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Two studies show that eating a diet low in protein and high in carbohydrates is linked to a longer, healthier life, and...
Considered an icon of conservation science, researchers at World Wildlife Fund (WWF) headquarters in Washington, D.C.,...
The new atlas, which shows the distribution of important trace metals and other substances, is the first product of...
Early in April, the first of a fleet of environmental monitoring satellites will lift off from Europe's spaceport in...
Since 2000, U.S. government health research agencies have spent almost $1 billion on an effort to churn out thousands...
Magdalena Koziol, a former postdoc at Yale University, was the victim of scientific sabotage. Now, she is suing the...
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Will 2009 Be the Year of Science?
5 January 2009 4:07 pm
BOSTON, MASSACHUSETTS—A loose alliance of 500 scientific organizations has declared 2009 the Year of Science and is hoping the effort will lead to a spate of projects to put science and technology in reach of the public. This week, the Coalition on the Public Understanding of Science (COPUS) kicked off an outreach campaign here at the annual meeting of the Society for Integrative and Comparative Biology to encourage more scientists and their organizations to promote a public understanding of science.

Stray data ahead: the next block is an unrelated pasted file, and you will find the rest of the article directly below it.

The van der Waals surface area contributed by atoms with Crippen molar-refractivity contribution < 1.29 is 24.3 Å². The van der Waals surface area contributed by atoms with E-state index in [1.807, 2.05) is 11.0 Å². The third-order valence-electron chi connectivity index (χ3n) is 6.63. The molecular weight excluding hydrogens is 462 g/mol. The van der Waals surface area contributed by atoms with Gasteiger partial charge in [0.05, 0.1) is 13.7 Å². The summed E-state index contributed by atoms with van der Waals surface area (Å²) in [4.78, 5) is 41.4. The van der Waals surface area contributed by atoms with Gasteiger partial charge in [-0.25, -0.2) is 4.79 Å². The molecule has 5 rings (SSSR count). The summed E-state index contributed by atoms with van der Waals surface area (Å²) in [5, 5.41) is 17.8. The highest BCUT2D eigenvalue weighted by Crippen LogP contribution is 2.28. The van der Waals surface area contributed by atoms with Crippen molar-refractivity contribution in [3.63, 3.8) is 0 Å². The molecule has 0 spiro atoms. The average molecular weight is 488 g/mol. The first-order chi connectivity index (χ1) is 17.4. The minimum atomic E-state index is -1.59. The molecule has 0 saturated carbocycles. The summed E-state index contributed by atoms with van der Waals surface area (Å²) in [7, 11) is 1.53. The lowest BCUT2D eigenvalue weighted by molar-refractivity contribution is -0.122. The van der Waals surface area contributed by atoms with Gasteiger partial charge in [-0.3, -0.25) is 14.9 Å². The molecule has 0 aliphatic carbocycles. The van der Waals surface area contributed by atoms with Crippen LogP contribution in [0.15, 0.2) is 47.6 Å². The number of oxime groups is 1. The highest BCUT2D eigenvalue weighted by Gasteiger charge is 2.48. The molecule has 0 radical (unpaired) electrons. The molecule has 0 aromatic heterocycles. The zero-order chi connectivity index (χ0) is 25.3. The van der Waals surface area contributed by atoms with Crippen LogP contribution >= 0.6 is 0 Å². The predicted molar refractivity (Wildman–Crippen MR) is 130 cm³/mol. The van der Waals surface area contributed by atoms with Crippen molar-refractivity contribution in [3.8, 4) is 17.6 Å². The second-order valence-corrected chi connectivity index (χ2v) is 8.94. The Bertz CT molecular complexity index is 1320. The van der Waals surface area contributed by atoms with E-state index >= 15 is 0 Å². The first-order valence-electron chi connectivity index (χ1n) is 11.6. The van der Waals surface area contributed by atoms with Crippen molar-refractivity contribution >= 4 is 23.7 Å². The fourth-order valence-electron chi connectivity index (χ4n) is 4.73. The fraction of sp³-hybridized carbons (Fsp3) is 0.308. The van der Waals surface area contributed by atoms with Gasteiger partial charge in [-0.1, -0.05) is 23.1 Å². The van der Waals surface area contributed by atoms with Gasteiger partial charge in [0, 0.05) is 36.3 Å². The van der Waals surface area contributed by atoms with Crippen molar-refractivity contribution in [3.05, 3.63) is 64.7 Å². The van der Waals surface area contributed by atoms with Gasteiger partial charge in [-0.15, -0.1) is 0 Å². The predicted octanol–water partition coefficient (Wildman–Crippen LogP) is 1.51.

COPUS's roots date back to a 2006 workshop sponsored by the National Science Foundation to discuss threats to the study of evolution. The participants quickly realized "it wasn't just evolution that was being shortchanged, it was all of science," recalls workshop organizer Judy Schotchmoor of the University of California, Berkeley. The organization has grown from the 20 groups it started with in April 2007 to a network of more than 500, including government agencies, associations—including ScienceInsider's publisher, AAAS—museums, research institutes, the National Academy of Sciences, even the Banana Slug String Band, which puts science concepts to music.
The effort also features a Web site, understandingscience.org, aimed at teachers and others. It explains key scientific concepts in words and cartoons, corrects misconceptions, and features scientist profiles, student activities, lesson plans, and teaching tips.
Researchers are grateful for the help. "We now have a great network for disseminating information to the public," says Eduardo Rosa-Molinar, an integrative biologist at the University of Puerto Rico. But some wonder how necessary another science advocacy organization is. "It's a bit confusing," says Haruhiko Itagaki, a neurobiologist at Kenyon College in Gambier, Ohio.